However, in the race for high returns, it is a tough sell for long-term utility asset plays, as patience is required of investors. This is particularly the case for portfolio fund managers, whose performance is being assessed on an annual basis, if not shorter term.

YTLP’s share price has fallen from RM1.13 in 2017 and traded around the current levels since the pandemic.

Since the financial year ended June 30, 2017 (FY2017), YTLP’s dividend has halved to five sen per share, compared with 10 sen per share for the better part of the last decade.

The weak interest in the utility group is partly due to its low dividends amid shrinking profits and heavy capital requirements, according to analysts.

For FY2021, YTLP posted a net loss of RM146.5 million compared with a net profit of RM67.63 million the year before. Revenue was slightly higher at RM10.78 billion versus RM10.63 billion in FY2020.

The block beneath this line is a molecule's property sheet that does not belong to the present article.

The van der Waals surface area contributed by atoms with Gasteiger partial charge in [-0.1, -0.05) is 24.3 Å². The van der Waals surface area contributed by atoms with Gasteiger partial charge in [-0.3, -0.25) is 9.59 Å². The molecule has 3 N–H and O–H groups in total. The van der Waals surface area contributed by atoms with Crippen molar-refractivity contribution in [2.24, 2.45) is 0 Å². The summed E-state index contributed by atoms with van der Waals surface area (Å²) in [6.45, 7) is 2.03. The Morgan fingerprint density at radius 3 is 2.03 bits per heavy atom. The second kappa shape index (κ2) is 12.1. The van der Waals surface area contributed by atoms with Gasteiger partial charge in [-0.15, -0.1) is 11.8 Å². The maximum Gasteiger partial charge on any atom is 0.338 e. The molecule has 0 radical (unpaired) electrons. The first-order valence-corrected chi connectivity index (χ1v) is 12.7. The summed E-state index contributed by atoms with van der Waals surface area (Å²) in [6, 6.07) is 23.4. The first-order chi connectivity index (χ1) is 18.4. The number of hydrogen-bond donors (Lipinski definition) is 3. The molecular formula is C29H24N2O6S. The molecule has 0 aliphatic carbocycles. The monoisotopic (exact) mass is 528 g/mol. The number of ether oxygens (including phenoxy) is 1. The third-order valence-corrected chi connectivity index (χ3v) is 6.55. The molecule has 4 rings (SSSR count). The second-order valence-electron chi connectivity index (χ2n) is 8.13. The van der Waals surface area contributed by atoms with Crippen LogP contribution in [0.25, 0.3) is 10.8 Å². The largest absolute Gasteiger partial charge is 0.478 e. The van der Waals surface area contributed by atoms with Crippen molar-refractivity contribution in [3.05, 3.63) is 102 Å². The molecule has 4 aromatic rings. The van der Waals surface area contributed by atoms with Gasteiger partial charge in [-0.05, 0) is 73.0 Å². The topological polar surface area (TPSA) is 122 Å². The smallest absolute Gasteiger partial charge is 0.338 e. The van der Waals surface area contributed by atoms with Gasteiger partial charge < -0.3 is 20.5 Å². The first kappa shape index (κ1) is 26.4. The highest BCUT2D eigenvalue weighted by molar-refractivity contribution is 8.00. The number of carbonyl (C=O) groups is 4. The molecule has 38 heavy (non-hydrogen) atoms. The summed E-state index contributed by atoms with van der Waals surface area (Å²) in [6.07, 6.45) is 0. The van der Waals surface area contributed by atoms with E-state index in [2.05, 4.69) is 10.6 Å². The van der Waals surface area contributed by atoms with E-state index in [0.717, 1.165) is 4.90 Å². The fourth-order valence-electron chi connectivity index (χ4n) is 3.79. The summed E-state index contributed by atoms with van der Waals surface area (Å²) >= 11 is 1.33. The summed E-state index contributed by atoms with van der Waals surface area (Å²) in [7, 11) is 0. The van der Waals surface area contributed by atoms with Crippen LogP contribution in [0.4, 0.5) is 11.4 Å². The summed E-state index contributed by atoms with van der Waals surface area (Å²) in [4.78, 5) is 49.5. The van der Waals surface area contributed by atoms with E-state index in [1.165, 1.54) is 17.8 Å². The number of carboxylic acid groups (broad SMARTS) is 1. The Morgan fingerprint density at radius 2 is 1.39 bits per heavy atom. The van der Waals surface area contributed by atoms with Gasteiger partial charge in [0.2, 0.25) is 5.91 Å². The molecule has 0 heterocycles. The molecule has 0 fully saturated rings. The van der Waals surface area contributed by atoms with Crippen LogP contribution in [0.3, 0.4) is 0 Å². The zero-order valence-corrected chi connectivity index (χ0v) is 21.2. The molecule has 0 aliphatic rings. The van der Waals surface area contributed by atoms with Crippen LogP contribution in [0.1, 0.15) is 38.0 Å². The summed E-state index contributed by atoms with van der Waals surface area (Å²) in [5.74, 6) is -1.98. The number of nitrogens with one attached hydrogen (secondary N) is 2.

The net loss was attributed to the deferred tax expenses arising from the increase in the UK corporate tax from 19% to 25% effective April 1, 2023. The deferred tax charge gave rise to a debt of RM540.5 million in its profit and loss accounts for FY2021.

With the energy transition, players in the energy sector have begun to tap into renewable energy as an area of interest. Having played numerous roles as a first mover in the past, it will be interesting to see how YTLP will position itself in the green energy space for future growth.

 

Single wholesale network or nothing, says YES

With all the debate on the right model for the 5G network infrastructure in Malaysia, YTL Power International Bhd (YTLP) sees the single wholesale network (SWN) as “the best thing in the country”.

This is because it allows service providers to focus their resources on innovations and providing better solutions, says the utility firm, which holds a 60% stake in mobile network operator (MNO) YES.

Industry leaders have pushed back, with the CDMU (Celcom Axiata Bhd, Digi.Com Bhd, Maxis Bhd and U Mobile Bhd) announcing on Feb 18 they have submitted a proposal for a second 5G wholesale provider.